Over the week-long campaign, they saw conditions rarely seen in the U.S. Goiters caused by iodine deficiency. A 3-year-old with legs paralyzed by polio. Malaria. Advanced wounds. And patient after patient with prolapsed uteruses and bladders – a consequence of constant physical labor, poor nutrition and long hard childbirths, often at a very young age.

They also met children that tugged at their hearts with soulful eyes and failing hearts or lungs. Some they had to turn away, unable to help them. Their conditions were too serious, the hospital’s resources too few.

But several lives, they did save. In one little one’s case, all it took was a little ingenuity, and an empty plastic water bottle.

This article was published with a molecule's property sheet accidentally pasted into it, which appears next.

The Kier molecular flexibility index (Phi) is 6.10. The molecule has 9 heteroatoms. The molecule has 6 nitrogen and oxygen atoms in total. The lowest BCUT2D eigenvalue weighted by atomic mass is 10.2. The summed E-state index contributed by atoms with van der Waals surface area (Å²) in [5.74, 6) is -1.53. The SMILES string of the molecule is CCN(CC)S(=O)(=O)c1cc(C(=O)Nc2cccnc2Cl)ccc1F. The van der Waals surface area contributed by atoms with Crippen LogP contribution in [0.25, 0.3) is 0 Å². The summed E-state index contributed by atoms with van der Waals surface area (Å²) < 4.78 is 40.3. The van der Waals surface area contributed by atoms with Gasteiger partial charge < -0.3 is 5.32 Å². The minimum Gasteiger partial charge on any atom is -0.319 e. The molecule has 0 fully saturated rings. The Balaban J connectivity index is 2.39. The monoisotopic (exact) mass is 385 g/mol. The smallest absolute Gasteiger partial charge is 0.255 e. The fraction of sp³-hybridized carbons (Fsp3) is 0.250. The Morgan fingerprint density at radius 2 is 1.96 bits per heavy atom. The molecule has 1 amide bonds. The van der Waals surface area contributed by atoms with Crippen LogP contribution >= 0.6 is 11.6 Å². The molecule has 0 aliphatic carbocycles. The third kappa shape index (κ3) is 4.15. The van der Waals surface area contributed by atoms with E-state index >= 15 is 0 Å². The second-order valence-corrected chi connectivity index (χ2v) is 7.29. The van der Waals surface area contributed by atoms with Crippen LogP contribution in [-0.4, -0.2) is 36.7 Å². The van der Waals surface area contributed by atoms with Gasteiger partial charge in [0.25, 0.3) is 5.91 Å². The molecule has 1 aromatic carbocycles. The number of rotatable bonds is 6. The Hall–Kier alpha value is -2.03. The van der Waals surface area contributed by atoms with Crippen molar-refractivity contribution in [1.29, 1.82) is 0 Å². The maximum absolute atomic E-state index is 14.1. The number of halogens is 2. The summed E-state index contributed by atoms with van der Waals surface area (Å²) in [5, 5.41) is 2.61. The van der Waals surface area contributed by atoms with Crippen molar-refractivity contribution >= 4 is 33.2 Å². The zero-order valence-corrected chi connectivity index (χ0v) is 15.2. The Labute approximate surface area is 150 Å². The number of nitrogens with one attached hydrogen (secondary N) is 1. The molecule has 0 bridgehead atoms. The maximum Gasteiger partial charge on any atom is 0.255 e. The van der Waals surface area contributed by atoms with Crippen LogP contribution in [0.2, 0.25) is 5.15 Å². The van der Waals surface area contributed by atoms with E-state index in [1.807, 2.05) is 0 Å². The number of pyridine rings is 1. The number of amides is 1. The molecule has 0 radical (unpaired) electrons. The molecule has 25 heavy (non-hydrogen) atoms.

A newborn baby Dr. Bannister helped to resuscitate. Basic resuscitation is one area in which the local staff could benefit from additional training.

Continue reading “The Lives They Saved”

At Home With Atura’s Family

Earlier this year, Holt donor relations director LaDonna Greiner traveled to Ethiopia with a team of medical doctors from the U.S. Over a week, the doctors treated patients at medical clinics in the Shinshicho-Durame region of southern Ethiopia. While there, they also visited families Holt supports in the area through our family preservation program. Here, LaDonna shares the story of one family they met, and how Holt is helping to strengthen their circumstances for a brighter, healthier future.

by LaDonna Greiner, Holt Director of Donor Relations

Could you survive in a home that is collapsing around you? Atura* and her two daughters, Aselefech* and Aregash*, live in the home pictured here.